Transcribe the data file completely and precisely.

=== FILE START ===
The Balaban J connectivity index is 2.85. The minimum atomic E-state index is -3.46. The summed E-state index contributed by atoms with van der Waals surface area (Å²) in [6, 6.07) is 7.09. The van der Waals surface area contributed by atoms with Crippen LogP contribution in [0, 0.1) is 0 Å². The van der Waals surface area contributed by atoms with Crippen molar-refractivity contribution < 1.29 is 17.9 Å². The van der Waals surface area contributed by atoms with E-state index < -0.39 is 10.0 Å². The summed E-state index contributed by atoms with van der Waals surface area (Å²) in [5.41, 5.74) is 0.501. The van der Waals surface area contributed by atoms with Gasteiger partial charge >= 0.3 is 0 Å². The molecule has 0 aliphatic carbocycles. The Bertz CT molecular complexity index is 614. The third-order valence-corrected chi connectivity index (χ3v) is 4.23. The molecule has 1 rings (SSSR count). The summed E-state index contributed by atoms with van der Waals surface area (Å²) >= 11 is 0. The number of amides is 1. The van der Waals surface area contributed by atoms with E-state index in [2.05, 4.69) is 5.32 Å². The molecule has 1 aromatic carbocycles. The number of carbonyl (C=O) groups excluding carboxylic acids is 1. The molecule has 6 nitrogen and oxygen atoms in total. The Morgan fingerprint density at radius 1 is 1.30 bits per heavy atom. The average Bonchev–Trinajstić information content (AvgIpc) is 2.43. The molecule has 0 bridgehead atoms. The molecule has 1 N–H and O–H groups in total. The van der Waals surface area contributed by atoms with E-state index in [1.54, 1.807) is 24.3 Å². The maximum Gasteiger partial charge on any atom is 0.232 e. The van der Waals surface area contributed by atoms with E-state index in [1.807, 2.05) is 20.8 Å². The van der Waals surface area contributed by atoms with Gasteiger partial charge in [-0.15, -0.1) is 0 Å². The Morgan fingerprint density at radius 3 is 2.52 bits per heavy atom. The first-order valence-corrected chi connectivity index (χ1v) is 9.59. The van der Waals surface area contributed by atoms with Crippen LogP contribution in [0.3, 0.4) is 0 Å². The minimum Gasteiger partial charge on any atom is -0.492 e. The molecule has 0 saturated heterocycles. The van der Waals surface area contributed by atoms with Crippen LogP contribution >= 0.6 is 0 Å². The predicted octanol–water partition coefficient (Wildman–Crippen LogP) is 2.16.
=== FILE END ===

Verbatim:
The Balaban J connectivity index is 2.85. The minimum atomic E-state index is -3.46. The summed E-state index contributed by atoms with van der Waals surface area (Å²) in [6, 6.07) is 7.09. The van der Waals surface area contributed by atoms with Crippen LogP contribution in [0, 0.1) is 0 Å². The van der Waals surface area contributed by atoms with Crippen molar-refractivity contribution < 1.29 is 17.9 Å². The van der Waals surface area contributed by atoms with E-state index < -0.39 is 10.0 Å². The summed E-state index contributed by atoms with van der Waals surface area (Å²) in [5.41, 5.74) is 0.501. The van der Waals surface area contributed by atoms with Gasteiger partial charge >= 0.3 is 0 Å². The molecule has 0 aliphatic carbocycles. The Bertz CT molecular complexity index is 614. The third-order valence-corrected chi connectivity index (χ3v) is 4.23. The molecule has 1 rings (SSSR count). The summed E-state index contributed by atoms with van der Waals surface area (Å²) >= 11 is 0. The number of amides is 1. The van der Waals surface area contributed by atoms with E-state index in [2.05, 4.69) is 5.32 Å². The molecule has 1 aromatic carbocycles. The number of carbonyl (C=O) groups excluding carboxylic acids is 1. The molecule has 6 nitrogen and oxygen atoms in total. The Morgan fingerprint density at radius 1 is 1.30 bits per heavy atom. The average Bonchev–Trinajstić information content (AvgIpc) is 2.43. The molecule has 0 bridgehead atoms. The molecule has 1 N–H and O–H groups in total. The van der Waals surface area contributed by atoms with E-state index in [1.54, 1.807) is 24.3 Å². The maximum Gasteiger partial charge on any atom is 0.232 e. The van der Waals surface area contributed by atoms with E-state index in [1.807, 2.05) is 20.8 Å². The van der Waals surface area contributed by atoms with Gasteiger partial charge in [-0.15, -0.1) is 0 Å². The Morgan fingerprint density at radius 3 is 2.52 bits per heavy atom. The first-order valence-corrected chi connectivity index (χ1v) is 9.59. The van der Waals surface area contributed by atoms with Crippen LogP contribution in [0.3, 0.4) is 0 Å². The minimum Gasteiger partial charge on any atom is -0.492 e. The molecule has 0 saturated heterocycles. The van der Waals surface area contributed by atoms with Crippen LogP contribution >= 0.6 is 0 Å². The predicted octanol–water partition coefficient (Wildman–Crippen LogP) is 2.16.